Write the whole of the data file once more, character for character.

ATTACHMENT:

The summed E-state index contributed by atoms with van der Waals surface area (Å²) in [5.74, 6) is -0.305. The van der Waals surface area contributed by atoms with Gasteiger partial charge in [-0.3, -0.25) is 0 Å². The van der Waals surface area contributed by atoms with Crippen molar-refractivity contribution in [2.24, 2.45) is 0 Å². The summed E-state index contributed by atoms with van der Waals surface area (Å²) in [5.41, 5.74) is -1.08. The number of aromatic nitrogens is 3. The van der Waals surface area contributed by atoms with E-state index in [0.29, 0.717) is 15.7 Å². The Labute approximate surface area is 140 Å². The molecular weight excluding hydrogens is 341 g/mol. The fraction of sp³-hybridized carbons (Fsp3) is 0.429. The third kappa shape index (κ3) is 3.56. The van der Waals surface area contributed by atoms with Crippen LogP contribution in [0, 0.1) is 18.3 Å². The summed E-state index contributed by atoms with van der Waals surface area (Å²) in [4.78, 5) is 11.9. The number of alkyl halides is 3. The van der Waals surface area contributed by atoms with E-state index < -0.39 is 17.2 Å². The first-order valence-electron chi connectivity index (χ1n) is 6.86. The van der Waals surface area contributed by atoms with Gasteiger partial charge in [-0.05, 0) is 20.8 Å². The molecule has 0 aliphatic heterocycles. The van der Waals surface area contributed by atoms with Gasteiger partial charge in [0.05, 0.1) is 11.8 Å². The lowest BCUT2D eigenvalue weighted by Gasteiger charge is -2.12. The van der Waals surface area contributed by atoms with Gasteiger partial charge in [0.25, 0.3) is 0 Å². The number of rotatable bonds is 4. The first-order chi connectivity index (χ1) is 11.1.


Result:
The summed E-state index contributed by atoms with van der Waals surface area (Å²) in [5.74, 6) is -0.305. The van der Waals surface area contributed by atoms with Gasteiger partial charge in [-0.3, -0.25) is 0 Å². The van der Waals surface area contributed by atoms with Crippen molar-refractivity contribution in [2.24, 2.45) is 0 Å². The summed E-state index contributed by atoms with van der Waals surface area (Å²) in [5.41, 5.74) is -1.08. The number of aromatic nitrogens is 3. The van der Waals surface area contributed by atoms with E-state index in [0.29, 0.717) is 15.7 Å². The Labute approximate surface area is 140 Å². The molecular weight excluding hydrogens is 341 g/mol. The fraction of sp³-hybridized carbons (Fsp3) is 0.429. The third kappa shape index (κ3) is 3.56. The van der Waals surface area contributed by atoms with Crippen LogP contribution in [0, 0.1) is 18.3 Å². The summed E-state index contributed by atoms with van der Waals surface area (Å²) in [4.78, 5) is 11.9. The number of alkyl halides is 3. The van der Waals surface area contributed by atoms with E-state index < -0.39 is 17.2 Å². The first-order valence-electron chi connectivity index (χ1n) is 6.86. The van der Waals surface area contributed by atoms with Gasteiger partial charge in [-0.05, 0) is 20.8 Å². The molecule has 0 aliphatic heterocycles. The van der Waals surface area contributed by atoms with Gasteiger partial charge in [0.05, 0.1) is 11.8 Å². The lowest BCUT2D eigenvalue weighted by Gasteiger charge is -2.12. The van der Waals surface area contributed by atoms with Gasteiger partial charge in [0.25, 0.3) is 0 Å². The number of rotatable bonds is 4. The first-order chi connectivity index (χ1) is 11.1.